May 2003
Volume 44, Issue 13
Free
ARVO Annual Meeting Abstract  |   May 2003
Systemic IGF-1 Treatment Inhibits Neuroretinal Cell Death in Diabetic Rat Retina
Author Affiliations & Notes
  • G.M. Seigel
    Dept Ophthal Phys & Biophys, University at Buffalo - SUNY, Buffalo, NY, United States
  • S. Lupien
    Dept. of Biomedical Sciences, Colorado State University, Fort Collins, CO, United States
  • L.M. Campbell
    Dept. of Biomedical Sciences, Colorado State University, Fort Collins, CO, United States
  • D.N. Ishii
    Dept. of Biomedical Sciences, Colorado State University, Fort Collins, CO, United States
  • Footnotes
    Commercial Relationships  G.M. Seigel, None; S. Lupien, None; L.M. Campbell, None; D.N. Ishii, None.
  • Footnotes
    Support  NIDDKD grant DK53922 (DNI)
Investigative Ophthalmology & Visual Science May 2003, Vol.44, 1083. doi:
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      G.M. Seigel, S. Lupien, L.M. Campbell, D.N. Ishii; Systemic IGF-1 Treatment Inhibits Neuroretinal Cell Death in Diabetic Rat Retina . Invest. Ophthalmol. Vis. Sci. 2003;44(13):1083.

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      © ARVO (1962-2015); The Authors (2016-present)

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Abstract

Abstract: : Purpose: It is known that progressive diabetic retinopathy can result in apoptotic cell death of retinal neurons, as well as significant visual loss. It is further known that insulin-like growth factor-1 (IGF-1) is reduced in diabetes, and that IGF-1 can prevent cell death in a variety of neuron types. In this study, we tested the hypothesis that systemic treatment with IGF-1 could inhibit apoptotic death of neuroretinal cells in diabetic rats.Methods: Wistar rats (12 weeks old) were randomly assigned to treatment (6 rats per group): ND, non-diabetic; STZ-veh, diabetic with subcutaneous osmotic minipumps releasing vehicle (1 mM acetate, pH 6); or STZ-IGF-1, diabetic rats with pumps releasing IGF-1 (20 µg/rat/day). Rats were diabetic for 11.5 weeks and received vehicle or IGF-1 treatment continuously during the final 7.5 weeks. Eleven-and-a-half weeks later, the animals were killed and their eyes placed in 4% paraformaldehyde. The fixed eyes were embedded in paraffin and 4 mm thin histological sections were made. Neuroretinal cell death was assessed using TUNEL reactivity, as well as immunoreactivity to phospho-Akt (Thr 308), activated caspase-3 and BAD. After staining, cell counts in the ganglion cell layer (GCL), the inner nuclear layer (INL) and photoreceptor layer (PHL) were made for each retinal section. Cell counts were statistically analyzed with Fisher's post hoc least significant differences.Results: For TUNEL measurements, the number of reactive cells increased approximately 12-fold in the PHL (p = 0.0002) and 8-fold in the INL (p = 0.0033) in retinas from STZ-veh vs. ND. For phospho-Akt, immunoreactivity increased 6-fold in the GCL (p< 0.0001) and 3-fold in the INL (p=0.0153) in STZ-veh vs. N.D. For both TUNEL and phospho-Akt, systemic IGF-1 treatment significantly reduced the number of reactive cells approximately to the level of the ND group (STZ-IGF-I vs. STZ-veh; p < 0.014). Activated caspase-3 and BAD immunoreactivities were also qualitatively reduced in IGF-1-treated animals. IGF-1 treatment did not alter ongoing hyperglycemia and weight loss in STZ-IGF-1 vs. STZ-Veh rats. Conclusions: 1) TUNEL and phospho-Akt reactive cells are elevated and localized to distinct cell layers in the retina of STZ diabetic rats. 2) Early intervention with systemic IGF-1 can reduce the presence of pro-apoptotic markers indicative of neuroretinal cell death, despite ongoing hyperglycemia and weight loss in diabetic rats. Future experiments will examine further the effects of IGF-1 on the progression of diabetic retinopathy.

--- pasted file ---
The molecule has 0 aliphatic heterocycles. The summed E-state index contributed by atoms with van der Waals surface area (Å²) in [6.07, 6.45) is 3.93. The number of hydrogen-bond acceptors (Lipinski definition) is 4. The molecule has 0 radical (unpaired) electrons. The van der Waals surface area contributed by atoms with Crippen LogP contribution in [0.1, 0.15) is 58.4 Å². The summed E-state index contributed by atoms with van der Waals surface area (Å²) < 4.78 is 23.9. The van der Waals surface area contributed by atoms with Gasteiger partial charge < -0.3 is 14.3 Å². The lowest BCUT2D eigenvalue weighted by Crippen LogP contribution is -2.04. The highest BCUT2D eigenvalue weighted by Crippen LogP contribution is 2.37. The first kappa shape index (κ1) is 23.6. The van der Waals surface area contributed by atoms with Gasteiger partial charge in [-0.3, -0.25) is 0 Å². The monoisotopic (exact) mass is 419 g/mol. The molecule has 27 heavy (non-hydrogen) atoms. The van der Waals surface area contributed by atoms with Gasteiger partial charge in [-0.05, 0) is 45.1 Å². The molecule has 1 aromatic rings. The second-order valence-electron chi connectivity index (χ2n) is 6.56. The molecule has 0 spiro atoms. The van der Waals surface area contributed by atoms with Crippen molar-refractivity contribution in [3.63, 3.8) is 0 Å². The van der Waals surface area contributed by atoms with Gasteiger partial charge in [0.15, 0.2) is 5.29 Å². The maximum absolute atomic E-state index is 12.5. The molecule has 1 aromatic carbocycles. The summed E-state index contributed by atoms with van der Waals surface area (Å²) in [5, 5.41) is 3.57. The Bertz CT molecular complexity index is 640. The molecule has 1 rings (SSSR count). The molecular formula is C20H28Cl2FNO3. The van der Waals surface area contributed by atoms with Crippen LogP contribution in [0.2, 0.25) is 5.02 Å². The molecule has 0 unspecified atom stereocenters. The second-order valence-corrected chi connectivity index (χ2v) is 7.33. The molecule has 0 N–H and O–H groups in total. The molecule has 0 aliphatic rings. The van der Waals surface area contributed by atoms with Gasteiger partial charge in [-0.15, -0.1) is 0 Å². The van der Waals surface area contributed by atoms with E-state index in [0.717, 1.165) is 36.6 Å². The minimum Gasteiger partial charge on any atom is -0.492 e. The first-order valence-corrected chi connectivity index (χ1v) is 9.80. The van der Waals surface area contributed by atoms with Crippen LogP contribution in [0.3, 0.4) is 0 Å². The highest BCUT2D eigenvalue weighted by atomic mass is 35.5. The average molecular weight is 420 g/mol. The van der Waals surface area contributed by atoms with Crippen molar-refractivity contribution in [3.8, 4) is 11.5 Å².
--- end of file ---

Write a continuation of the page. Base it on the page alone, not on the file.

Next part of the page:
Keywords: diabetic retinopathy • apoptosis/cell death • neuroprotection 
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